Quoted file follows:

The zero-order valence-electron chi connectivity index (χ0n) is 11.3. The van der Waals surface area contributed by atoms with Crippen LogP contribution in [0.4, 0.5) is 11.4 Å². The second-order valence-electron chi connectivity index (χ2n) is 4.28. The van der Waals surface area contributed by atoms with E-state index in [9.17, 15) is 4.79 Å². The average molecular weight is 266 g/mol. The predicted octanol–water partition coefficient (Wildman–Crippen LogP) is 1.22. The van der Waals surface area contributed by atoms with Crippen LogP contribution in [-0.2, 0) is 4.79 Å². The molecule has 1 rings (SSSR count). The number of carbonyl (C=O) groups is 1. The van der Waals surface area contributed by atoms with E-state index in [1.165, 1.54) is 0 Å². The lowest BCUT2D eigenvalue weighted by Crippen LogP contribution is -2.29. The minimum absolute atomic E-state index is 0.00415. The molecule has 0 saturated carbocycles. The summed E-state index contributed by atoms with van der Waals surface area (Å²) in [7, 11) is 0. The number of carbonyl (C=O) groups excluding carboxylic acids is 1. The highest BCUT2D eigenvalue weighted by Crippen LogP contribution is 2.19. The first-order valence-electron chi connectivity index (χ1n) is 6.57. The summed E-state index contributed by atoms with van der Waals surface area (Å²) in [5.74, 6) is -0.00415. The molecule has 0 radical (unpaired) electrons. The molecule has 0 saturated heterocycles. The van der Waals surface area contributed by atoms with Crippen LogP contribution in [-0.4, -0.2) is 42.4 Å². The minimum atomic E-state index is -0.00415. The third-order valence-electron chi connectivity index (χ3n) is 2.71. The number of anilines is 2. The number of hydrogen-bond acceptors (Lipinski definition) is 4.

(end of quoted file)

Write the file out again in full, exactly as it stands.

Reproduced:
The zero-order valence-electron chi connectivity index (χ0n) is 11.3. The van der Waals surface area contributed by atoms with Crippen LogP contribution in [0.4, 0.5) is 11.4 Å². The second-order valence-electron chi connectivity index (χ2n) is 4.28. The van der Waals surface area contributed by atoms with E-state index in [9.17, 15) is 4.79 Å². The average molecular weight is 266 g/mol. The predicted octanol–water partition coefficient (Wildman–Crippen LogP) is 1.22. The van der Waals surface area contributed by atoms with Crippen LogP contribution in [-0.2, 0) is 4.79 Å². The molecule has 1 rings (SSSR count). The number of carbonyl (C=O) groups is 1. The van der Waals surface area contributed by atoms with E-state index in [1.165, 1.54) is 0 Å². The lowest BCUT2D eigenvalue weighted by Crippen LogP contribution is -2.29. The minimum absolute atomic E-state index is 0.00415. The molecule has 0 saturated carbocycles. The summed E-state index contributed by atoms with van der Waals surface area (Å²) in [7, 11) is 0. The number of carbonyl (C=O) groups excluding carboxylic acids is 1. The highest BCUT2D eigenvalue weighted by Crippen LogP contribution is 2.19. The first-order valence-electron chi connectivity index (χ1n) is 6.57. The summed E-state index contributed by atoms with van der Waals surface area (Å²) in [5.74, 6) is -0.00415. The molecule has 0 radical (unpaired) electrons. The molecule has 0 saturated heterocycles. The van der Waals surface area contributed by atoms with Crippen LogP contribution in [-0.4, -0.2) is 42.4 Å². The minimum atomic E-state index is -0.00415. The third-order valence-electron chi connectivity index (χ3n) is 2.71. The number of anilines is 2. The number of hydrogen-bond acceptors (Lipinski definition) is 4.